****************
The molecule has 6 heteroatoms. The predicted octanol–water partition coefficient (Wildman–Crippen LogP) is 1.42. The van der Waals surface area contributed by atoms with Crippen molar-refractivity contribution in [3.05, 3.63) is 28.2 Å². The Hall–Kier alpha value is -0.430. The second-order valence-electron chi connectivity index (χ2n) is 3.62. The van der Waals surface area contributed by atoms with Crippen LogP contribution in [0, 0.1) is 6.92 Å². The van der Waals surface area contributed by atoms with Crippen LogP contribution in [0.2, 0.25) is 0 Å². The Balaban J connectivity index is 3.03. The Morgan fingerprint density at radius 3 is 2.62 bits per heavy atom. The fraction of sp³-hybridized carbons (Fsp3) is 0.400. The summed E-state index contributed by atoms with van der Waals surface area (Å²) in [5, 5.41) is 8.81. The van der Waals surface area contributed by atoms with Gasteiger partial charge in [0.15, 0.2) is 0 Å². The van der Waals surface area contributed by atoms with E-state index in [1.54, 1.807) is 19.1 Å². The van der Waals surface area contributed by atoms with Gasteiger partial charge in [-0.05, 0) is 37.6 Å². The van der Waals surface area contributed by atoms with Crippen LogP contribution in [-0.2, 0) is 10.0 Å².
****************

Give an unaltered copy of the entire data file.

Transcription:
The molecule has 6 heteroatoms. The predicted octanol–water partition coefficient (Wildman–Crippen LogP) is 1.42. The van der Waals surface area contributed by atoms with Crippen molar-refractivity contribution in [3.05, 3.63) is 28.2 Å². The Hall–Kier alpha value is -0.430. The second-order valence-electron chi connectivity index (χ2n) is 3.62. The van der Waals surface area contributed by atoms with Crippen LogP contribution in [0, 0.1) is 6.92 Å². The van der Waals surface area contributed by atoms with Crippen LogP contribution in [0.2, 0.25) is 0 Å². The Balaban J connectivity index is 3.03. The Morgan fingerprint density at radius 3 is 2.62 bits per heavy atom. The fraction of sp³-hybridized carbons (Fsp3) is 0.400. The summed E-state index contributed by atoms with van der Waals surface area (Å²) in [5, 5.41) is 8.81. The van der Waals surface area contributed by atoms with Gasteiger partial charge in [0.15, 0.2) is 0 Å². The van der Waals surface area contributed by atoms with E-state index in [1.54, 1.807) is 19.1 Å². The van der Waals surface area contributed by atoms with Gasteiger partial charge in [-0.05, 0) is 37.6 Å². The van der Waals surface area contributed by atoms with Crippen LogP contribution in [-0.2, 0) is 10.0 Å².